Results of a South African study in this weeks issue of The Lancet show how a diagnosis of tuberculosis in young children can be confirmed by a straightforward sputum test, rather than the conventional and invasive procedure of gastric lavage.
Diagnosis of tuberculosis is difficult in infants and young children and can be complicated by HIV infection. Heather Zar of the
Samples from induced sputum and gastric lavage were positive in 87 percent and 65 percent of children, respectively. The yield from one sample from induced sputum was similar to that from three gastric lavages. In addition, almost half of all culture positive sputum samples were also smear positive, enabling rapid diagnosis and initiation of treatment. There was no difference in the reliability of diagnosis between HIV-positive and HIV-negative children. Sputum induction was useful even in young infants, with almost 40% of children with a positive sputum culture being less than one year of age.
Zar comments, In children with suspected pulmonary tuberculosis, sputum induction, not gastric lavage, should be the standard technique for microbiological diagnosis. One sample is sufficient, but if resources allow and if the child is in hospital, two or three specimens can increase microbiological yield . . . The important clinical usefulness of sputum induction for diagnosis of tuberculosis in this study raises possibilities for its use in primary care, and for diagnosis of other respiratory diseases in infants and young children.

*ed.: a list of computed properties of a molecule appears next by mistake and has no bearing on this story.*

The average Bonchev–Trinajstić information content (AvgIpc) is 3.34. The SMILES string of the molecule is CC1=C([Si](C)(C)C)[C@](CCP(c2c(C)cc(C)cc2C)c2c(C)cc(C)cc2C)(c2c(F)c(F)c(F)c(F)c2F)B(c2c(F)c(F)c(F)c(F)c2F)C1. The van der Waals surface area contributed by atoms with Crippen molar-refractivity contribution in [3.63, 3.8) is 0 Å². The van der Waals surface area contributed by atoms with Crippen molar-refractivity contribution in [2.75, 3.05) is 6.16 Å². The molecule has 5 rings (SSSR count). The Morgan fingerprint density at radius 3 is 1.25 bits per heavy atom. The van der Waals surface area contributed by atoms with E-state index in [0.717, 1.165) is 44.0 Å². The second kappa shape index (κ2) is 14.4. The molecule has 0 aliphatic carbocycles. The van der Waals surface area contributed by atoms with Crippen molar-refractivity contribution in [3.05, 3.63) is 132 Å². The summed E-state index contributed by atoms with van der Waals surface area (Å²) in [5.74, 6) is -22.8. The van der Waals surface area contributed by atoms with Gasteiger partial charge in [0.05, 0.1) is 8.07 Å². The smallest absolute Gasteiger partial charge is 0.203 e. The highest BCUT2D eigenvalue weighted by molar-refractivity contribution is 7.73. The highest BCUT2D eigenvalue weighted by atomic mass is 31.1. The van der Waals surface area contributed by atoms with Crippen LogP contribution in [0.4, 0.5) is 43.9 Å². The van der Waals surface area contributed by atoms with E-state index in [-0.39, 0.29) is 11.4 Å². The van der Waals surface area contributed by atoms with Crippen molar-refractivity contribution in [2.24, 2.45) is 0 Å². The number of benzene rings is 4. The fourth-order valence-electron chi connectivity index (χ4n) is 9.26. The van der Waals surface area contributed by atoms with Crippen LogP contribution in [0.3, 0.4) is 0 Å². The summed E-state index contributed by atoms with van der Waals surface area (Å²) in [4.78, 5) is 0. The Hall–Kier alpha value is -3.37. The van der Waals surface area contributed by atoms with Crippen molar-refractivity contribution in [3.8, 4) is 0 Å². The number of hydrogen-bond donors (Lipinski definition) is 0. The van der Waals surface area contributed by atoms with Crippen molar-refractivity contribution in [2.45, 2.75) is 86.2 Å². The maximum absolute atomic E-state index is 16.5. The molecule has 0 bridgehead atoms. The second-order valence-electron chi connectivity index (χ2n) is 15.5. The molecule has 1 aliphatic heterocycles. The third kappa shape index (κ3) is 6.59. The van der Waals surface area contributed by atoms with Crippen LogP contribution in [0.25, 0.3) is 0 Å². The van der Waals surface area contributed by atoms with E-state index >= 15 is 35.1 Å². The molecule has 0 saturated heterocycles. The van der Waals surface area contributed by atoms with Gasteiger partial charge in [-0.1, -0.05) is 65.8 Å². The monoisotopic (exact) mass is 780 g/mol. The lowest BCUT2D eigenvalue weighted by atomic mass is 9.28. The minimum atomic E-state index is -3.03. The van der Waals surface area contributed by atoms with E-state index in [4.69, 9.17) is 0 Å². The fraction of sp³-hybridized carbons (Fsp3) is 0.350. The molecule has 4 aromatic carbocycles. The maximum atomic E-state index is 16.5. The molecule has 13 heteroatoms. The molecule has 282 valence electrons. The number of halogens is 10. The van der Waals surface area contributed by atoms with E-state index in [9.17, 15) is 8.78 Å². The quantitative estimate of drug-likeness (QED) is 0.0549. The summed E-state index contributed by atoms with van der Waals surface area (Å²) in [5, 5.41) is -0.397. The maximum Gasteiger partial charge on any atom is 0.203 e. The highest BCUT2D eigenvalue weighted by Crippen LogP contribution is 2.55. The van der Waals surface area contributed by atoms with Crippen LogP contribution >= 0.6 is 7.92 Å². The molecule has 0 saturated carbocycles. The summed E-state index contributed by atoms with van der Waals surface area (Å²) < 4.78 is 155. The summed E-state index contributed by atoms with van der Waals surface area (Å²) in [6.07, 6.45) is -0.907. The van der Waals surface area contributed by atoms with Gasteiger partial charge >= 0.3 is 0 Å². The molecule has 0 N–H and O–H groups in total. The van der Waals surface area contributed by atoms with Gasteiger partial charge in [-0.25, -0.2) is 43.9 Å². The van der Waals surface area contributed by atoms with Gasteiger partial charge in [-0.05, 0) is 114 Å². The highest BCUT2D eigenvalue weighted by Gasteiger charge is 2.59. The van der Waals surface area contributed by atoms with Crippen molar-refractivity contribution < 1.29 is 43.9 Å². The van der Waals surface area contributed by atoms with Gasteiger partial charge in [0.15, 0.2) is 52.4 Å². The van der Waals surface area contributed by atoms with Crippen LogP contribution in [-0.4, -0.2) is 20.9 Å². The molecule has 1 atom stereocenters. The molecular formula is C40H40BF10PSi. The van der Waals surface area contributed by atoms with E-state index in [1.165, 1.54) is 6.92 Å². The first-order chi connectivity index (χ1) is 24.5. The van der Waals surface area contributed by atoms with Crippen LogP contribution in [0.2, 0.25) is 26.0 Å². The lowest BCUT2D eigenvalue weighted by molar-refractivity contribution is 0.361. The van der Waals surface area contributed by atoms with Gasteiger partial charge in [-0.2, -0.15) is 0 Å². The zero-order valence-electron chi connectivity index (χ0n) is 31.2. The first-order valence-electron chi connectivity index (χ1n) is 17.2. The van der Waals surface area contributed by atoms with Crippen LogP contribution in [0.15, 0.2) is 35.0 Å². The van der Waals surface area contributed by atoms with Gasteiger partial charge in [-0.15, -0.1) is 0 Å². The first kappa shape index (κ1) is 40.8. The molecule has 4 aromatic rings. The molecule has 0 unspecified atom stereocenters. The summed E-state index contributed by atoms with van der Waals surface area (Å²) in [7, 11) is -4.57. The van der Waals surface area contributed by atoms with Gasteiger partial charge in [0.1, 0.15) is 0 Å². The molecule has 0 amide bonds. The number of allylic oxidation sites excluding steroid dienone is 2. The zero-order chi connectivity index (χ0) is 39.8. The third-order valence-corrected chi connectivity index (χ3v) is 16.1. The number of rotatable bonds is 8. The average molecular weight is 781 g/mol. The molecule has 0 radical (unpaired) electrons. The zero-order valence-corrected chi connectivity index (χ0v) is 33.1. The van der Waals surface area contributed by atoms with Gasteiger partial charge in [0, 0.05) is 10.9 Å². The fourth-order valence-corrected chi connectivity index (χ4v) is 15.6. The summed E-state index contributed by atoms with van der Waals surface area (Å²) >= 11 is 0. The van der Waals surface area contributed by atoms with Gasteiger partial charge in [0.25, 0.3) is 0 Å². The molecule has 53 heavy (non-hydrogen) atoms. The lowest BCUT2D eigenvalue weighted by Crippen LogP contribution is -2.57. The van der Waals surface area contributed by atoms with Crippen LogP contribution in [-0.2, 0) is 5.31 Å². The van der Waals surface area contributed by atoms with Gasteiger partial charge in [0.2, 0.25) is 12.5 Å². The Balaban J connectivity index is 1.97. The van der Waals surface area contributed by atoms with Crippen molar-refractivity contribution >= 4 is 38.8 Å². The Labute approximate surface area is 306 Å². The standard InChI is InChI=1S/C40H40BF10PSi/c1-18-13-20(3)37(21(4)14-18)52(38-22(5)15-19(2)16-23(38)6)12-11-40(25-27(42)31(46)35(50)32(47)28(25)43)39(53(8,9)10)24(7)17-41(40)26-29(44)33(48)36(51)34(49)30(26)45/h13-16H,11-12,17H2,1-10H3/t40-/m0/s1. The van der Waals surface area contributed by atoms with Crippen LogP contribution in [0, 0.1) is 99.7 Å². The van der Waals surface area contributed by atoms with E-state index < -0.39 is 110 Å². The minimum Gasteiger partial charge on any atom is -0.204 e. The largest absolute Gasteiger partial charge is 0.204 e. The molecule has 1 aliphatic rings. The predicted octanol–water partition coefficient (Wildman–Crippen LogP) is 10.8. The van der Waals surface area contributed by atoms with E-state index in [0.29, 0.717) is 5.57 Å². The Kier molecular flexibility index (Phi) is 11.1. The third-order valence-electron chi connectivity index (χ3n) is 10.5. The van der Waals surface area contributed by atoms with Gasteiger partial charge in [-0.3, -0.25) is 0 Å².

In a Research Letter, Daniel Vargus and colleagues present a preliminary comparison of the string testwhere the removal of swallowed string from the upper gastrointestinal tract induces sputum with conventional sputum induction for the diagnosis of tuberculosis in 228 HIV-infected patients. These patients were under investigation for tuberculosis and were either unable to produce an adequate specimen or they had a previous negative specimen. 52 HIV-positive controls had the same procedure. The use of the string test followed by sputum induction detected more cases of tuberculosis on culture of the specimens than did sputum induction alone, including the diagnosis of one patient with tuberculosis in a group of asymptomatic controls.
Alwyn Mwinga of the Global AIDS Program at the Centers for Disease Control and Prevention in
Source: The Lancet